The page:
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10
oct
2014
The High Cost of Litigation

In today's world, litigation has become a practically unavoidable fact of life. AIG's lawsuit against the U.S. government, claiming that the terms of the tax payer-funded bailout that saved the company's butt in 2008 were too draconian, is just the latest headline-grabber. Coca-Cola, Infosys, Actavis and Sirius XM are just a few of the legions of other companies out there currently or recently embroiled in legal battle. And that's not to mention the government entities and individuals also taking up time and space on the court docket.

Both individuals and business entities are facing litigation with ever-increasing frequency. Invariably, this becomes an expensive proposition, whether you are a plaintiff or a defendant. In some cases, exorbitantly so.

An article by John B. Henry, president of eLaw Forum, in The Metropolitan Corporate Counsel estimated that the costs of litigation for Fortune 500 companies exceeded $210 billion in 2006 - at a time when total Fortune 500 profits approximated $610 billion. That's one in three pre-litigation dollars! The costs of litigation are also increasing at a rate in excess of 8% per year - well above inflation rates. Litigation has actually become a business itself; companies will invest in the outcomes of plaintiffs' litigation to support attorneys’ fees and experts' fees. Clearly, this is an indication that litigation has become part of the business operation, not just a recourse of last resort. In some instances, personal and business litigation has become a significant strategy, similar to the way advertising or meals are viewed. Some countries have a loser pay the full litigation costs; in the USA most litigation costs are borne by each party, right, wrong or indifferent. Knowing you might pay your opponents' lawyer if you lose might lead to shorter and less expensive litigation.

The question is: why is it so expensive to have relatively straightforward disputes resolved through our courts? There are many reasons, some of which are at the heart of the ongoing debate about tort reform. Here are a few that seem obvious to me right off the bat:

  1. Lawyers have become more sophisticated in their ability to perform legal research in their attempt to find case law and legal precedent for almost any position they want to take. The more legal research that's done, the more time it takes. The more time it takes, the bigger the bills.

  2. Lawyers worry about malpractice, too. The number of legal malpractice cases that get filed every year is increasing. Lawyers need to worry about whether their client is going to sue them after the case is over, or after the transaction is over, even when no litigation is involved. In order to minimize the likelihood of being sued, and to make sure that they have good documentation in case they do get sued, lawyers do just what doctors do - practice defensive law. Going back 10 or 15 years, it was almost unheard of to challenge an expert in court before trial. Whatever expert testimony was going to be coming would be discussed in court, based on the reports of the experts, and if there was a battle of the experts - so be it. Today, many lawyers believe it's necessary to challenge the admissibility of expert opinion in advance. The vast majority of these challenges are unsuccessful, whether they're coming from the defense or the plaintiff. Nonetheless, many lawyers believe that if they don't assert a challenge at the right time, and their client loses the case, the client will come back to bite them.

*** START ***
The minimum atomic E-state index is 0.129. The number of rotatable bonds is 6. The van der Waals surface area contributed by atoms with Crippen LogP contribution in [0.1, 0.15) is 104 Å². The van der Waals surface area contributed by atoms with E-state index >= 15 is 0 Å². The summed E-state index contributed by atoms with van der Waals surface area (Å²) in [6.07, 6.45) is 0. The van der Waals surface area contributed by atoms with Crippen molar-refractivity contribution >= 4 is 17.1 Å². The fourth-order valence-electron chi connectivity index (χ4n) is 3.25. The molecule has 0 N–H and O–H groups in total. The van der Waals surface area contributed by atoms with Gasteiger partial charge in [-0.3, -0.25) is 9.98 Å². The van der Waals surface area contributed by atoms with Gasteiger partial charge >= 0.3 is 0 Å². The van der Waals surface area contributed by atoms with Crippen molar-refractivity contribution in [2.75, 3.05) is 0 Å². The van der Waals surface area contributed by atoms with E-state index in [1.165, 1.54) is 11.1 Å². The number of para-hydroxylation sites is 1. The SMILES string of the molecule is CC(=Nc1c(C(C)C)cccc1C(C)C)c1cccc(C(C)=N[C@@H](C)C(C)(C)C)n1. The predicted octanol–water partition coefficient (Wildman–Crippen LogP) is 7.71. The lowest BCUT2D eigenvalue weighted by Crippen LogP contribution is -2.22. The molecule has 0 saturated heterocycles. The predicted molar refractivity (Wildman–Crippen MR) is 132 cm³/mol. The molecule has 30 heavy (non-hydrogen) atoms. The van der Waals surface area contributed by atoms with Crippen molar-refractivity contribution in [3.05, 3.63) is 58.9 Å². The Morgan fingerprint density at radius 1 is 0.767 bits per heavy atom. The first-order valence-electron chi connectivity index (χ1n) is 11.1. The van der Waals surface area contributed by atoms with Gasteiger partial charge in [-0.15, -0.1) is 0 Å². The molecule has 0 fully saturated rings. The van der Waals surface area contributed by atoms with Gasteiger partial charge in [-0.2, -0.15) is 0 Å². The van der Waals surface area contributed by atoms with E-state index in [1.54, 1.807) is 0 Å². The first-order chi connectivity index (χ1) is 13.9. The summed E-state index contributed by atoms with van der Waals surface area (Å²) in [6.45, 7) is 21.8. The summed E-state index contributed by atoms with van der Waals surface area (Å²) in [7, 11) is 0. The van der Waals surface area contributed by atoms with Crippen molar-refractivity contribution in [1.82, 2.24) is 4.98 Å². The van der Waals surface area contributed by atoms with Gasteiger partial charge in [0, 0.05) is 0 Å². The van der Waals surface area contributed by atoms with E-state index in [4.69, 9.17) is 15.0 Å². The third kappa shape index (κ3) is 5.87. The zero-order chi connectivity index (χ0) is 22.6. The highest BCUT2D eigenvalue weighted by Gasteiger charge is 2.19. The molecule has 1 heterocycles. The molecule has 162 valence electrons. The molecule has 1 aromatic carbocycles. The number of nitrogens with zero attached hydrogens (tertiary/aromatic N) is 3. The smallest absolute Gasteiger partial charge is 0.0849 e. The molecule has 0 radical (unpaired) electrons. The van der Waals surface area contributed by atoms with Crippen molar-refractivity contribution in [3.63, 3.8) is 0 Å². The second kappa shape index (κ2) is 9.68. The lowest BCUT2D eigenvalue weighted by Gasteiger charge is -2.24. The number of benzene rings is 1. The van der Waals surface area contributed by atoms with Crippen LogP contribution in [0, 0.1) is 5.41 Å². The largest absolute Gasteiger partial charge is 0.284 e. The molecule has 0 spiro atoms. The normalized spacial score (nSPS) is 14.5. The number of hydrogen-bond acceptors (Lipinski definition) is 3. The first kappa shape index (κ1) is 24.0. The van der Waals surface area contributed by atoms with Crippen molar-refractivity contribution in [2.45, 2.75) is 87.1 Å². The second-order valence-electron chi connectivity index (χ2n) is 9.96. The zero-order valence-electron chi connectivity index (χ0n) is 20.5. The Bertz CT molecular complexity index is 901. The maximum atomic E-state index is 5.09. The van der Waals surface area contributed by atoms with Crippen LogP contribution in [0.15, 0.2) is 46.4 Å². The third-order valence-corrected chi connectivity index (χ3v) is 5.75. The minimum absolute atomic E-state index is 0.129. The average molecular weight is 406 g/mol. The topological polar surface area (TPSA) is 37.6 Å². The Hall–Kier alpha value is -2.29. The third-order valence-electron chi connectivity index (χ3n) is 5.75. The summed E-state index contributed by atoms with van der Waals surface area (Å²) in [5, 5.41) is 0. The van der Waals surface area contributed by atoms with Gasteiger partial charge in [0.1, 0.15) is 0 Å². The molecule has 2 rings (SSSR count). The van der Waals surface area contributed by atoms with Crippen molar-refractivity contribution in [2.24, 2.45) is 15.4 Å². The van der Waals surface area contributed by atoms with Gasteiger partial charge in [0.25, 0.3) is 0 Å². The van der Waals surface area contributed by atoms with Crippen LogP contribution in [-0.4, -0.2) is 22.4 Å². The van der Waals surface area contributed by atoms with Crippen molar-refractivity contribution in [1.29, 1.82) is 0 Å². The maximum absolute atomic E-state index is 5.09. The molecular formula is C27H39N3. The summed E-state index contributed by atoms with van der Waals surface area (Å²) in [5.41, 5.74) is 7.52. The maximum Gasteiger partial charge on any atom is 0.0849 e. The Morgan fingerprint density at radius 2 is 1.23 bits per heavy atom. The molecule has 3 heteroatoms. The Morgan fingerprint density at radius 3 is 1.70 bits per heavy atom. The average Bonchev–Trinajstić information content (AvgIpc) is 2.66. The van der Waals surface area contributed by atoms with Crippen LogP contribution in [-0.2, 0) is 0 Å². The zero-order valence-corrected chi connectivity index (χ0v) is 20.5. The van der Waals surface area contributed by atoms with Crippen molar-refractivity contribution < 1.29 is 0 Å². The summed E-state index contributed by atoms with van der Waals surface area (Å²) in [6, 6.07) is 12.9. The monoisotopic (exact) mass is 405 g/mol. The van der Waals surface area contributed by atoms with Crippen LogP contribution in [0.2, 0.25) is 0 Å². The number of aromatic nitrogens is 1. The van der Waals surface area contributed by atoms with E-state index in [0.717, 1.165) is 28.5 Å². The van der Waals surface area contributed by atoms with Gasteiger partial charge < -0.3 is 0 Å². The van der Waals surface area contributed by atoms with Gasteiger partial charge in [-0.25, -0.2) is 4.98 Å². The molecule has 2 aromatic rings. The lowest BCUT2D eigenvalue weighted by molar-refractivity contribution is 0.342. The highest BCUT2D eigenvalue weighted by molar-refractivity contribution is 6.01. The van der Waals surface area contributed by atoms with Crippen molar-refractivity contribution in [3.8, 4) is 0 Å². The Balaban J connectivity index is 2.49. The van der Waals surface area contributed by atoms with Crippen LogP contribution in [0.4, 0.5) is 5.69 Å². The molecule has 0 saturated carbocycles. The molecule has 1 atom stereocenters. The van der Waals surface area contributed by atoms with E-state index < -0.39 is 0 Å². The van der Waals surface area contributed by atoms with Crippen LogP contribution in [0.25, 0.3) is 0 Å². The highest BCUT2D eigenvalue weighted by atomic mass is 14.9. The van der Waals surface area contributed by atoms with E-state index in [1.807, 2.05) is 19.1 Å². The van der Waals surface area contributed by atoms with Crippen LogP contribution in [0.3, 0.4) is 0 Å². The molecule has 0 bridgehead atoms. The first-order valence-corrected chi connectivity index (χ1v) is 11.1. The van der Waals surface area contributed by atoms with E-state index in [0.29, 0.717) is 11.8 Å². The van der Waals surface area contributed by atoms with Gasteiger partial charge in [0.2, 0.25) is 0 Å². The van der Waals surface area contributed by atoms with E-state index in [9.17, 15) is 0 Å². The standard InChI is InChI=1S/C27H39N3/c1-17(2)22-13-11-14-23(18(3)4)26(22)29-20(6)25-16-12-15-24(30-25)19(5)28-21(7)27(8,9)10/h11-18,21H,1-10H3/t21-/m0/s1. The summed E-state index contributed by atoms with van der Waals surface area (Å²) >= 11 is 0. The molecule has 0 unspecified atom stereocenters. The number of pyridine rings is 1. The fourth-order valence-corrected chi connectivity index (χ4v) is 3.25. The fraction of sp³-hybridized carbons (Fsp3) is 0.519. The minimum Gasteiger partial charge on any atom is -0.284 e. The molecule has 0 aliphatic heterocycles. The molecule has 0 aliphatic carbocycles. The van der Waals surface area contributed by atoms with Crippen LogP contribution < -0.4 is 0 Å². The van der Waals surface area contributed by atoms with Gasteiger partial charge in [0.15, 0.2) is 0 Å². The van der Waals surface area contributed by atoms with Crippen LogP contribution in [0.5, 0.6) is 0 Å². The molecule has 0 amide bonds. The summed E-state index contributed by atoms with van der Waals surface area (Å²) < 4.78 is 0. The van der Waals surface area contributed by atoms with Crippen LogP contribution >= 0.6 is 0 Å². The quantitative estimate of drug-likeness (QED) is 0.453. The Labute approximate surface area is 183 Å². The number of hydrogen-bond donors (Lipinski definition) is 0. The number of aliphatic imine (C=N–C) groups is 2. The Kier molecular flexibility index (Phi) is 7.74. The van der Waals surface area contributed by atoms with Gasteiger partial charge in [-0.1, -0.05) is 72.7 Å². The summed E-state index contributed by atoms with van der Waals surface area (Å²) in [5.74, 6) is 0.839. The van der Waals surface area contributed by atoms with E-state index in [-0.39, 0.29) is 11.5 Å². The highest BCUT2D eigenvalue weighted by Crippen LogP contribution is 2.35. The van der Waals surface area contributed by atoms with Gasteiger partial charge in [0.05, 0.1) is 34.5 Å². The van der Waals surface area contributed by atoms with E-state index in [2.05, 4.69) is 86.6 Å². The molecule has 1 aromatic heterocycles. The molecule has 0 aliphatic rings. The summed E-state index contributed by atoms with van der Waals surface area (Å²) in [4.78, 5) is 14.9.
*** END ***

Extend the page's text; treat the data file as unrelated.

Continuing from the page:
3. We've all heard of "Big Data." Well, there's legal Big Data also. When one party litigant makes a discovery request - telling the other party they want all information regarding a particular subject - today they ask for everything in electronic format. As forensic accountants, we often get the equivalent of hundreds of thousands, if not millions, of pages of documents in digital format. Once the lawyers and forensic accountants have this information, an analysis must be done! Big Data allows litigation to drill down and get information that was not economically feasible as recently as 10 or 15 years ago. Many times, this makes for very efficient use of significant quantities of data. Other times, it requires sifting through many, many haystacks in order to find out if there even is a needle sitting out there somewhere. This all takes time. Time is still money.

  4. Our interactions have become more complicated, especially, in business. We make complicated merger and acquisition deals. We hire people and have complicated compensation arrangements, often including "a piece of the action." We get more creative with the tax structure of compensation and ownership. Misunderstandings about the specifics of these arrangements inevitably occur. Even looking back at a legal agreement, it can be unclear what was really intended. We frequently find clients needing assistance in understanding compensation agreements as they relate to specific types of profit or monetization transactions. The unraveling takes time, and yes again, time is money.

Litigation is not going to go away - the best we can do is try to make sure we approach it as a business matter. Economic wrongs should be righted. That's what our courts are for. But somehow we need to figure out the proper balance between cost and due process.

David Glusman contributed to this post.

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The opinions expressed in this column are solely those of Jeffrey M. Weiner and do not represent those of Marcum LLP, its partners or its employees.

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